Pumpkin Pie?

Pumpkin Pie?


I didn’t intend to grow enormous pumpkins because they are totally unmanageable – I just wanted some large enough to make Jack’o’Lanterns for Halowe’en and some to store for the winter to make spicy pumpkin soup (see recipes) to warm us up on Bonfire Night and to cheer us up for December lunchtimes.

Pumpkins must love rabbit manure because this is the result!  I do admit that I did dig quite a bit of manure into the pumpkin patch.  Fortunately, not all of the pumpkins are this big but it’s going to take all the boys to lift this, a saw to cut it in two – and probably all day hollowing it out, taking out the seeds and cutting the flesh into manageable chunks for soup!

Last year I dried pumpkin seeds on baking paper in a slow oven and they were really tasty – they made a great substitute for peanuts and I served them in bowls with olives.


Pumpkin Soup for Bonfire Night

Pumpkin Soup for Bonfire Night


Snap up the pumpkins left over from Halloween and make some spicy soup for bonfire night.  There’s nothing quite like sipping hot spicy pumpkin soup gathered around the bonfire and watching the flames and sparks drift into the night sky.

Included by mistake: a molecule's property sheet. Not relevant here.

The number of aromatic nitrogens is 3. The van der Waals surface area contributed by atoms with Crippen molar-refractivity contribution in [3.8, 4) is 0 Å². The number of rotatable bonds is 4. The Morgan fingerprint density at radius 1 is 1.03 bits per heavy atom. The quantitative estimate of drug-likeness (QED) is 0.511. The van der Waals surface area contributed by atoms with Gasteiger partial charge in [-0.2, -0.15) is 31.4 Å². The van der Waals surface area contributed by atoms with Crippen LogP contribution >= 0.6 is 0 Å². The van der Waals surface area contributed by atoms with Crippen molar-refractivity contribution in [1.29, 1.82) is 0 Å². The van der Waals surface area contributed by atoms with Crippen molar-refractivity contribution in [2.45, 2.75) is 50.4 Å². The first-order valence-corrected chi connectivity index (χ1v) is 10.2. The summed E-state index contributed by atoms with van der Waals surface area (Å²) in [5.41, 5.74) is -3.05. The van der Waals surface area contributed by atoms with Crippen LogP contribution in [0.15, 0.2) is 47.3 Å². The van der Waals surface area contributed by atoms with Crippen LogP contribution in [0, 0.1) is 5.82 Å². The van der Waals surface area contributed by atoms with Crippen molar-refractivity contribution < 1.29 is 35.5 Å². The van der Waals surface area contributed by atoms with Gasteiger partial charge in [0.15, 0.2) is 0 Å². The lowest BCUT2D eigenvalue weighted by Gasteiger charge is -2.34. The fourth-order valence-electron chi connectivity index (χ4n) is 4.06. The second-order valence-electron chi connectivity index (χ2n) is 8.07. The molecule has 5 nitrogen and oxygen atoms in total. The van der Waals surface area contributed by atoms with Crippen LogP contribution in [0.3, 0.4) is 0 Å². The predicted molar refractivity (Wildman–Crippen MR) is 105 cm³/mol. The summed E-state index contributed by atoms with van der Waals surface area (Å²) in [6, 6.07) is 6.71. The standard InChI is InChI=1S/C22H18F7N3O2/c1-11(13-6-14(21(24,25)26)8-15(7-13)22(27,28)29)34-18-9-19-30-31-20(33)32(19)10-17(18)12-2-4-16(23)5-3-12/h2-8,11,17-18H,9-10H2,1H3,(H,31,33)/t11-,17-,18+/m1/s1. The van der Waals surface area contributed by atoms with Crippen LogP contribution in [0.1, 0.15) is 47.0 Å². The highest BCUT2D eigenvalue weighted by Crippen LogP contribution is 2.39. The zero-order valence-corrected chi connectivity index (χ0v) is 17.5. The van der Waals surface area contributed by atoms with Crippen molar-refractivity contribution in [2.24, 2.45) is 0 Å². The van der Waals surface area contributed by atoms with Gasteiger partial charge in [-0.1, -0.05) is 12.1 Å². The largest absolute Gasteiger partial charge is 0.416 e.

Pumpkin freezes quite well so when you’ve scraped out all the pumpkin flesh to make Halloween Jack-O-Lanterns, cut it into cubes and put into a polythene bag.  It will store in the fridge for up to 3 days or will freeze for over a month.

The seeds can be dried to use in bread and muesli – or to feed to the birds during the cold winter months.

Visit the recipe page for a not too spicy pumpkin soup recipe.


Wittenham Cider

Samhain – All Hallows Eve – time to make Wittenham Cider – many years ago my aunt gave me this recipe – it’s from a very old newspaper cutting._DSC0086s

Wittenham Cider

3 1b apples
12 pints water
2 lb granulated sugar
3 lemons
empty pop bottles

You will need 2 large clean buckets – one to make the cider in and another to strain the cider into. Approximately 3 lb of apples – any sort – a mixture is best and windfalls are fine. Wash them and chop or mince them up (including peel core and pips) and put them in the bucket.

Pour on 12 pints of cold, unboiled, water. (The original recipe is so old it says 6 quarts of water.)

Leave for a week, stirring night and morning.

Strain through a stocking held over a sieve or colander into the second bucket.

Stir in 2 lb of granulated sugar and the grated rind and juice of three lemons.

Strain again and bottle. Plastic pop bottles will do fine.

It should be drinkable within a week.

If not drinking straight away you will need to release the tops of the bottles regularly so they don’t explode – or you can use old port bottles with corks.

Samhain – All Hallows Eve – Carve pumpkins into Jack’o’Lanterns

Samhain – All Hallows Eve – Carve pumpkins into Jack’o’Lanterns

31st October was once New Year’s Eve in Celtic Ireland. The Druids believed that the mystic veil separating the dead from the living opened and spirits roamed the earth.  We celebrate with a bonfire and Wittenham Cider and pumpkins carved into Jack-o’Lanterns – so called because they are named after the phenomenon of strange light flickering over the Irish peat bogs creating Will’o’the’Wisps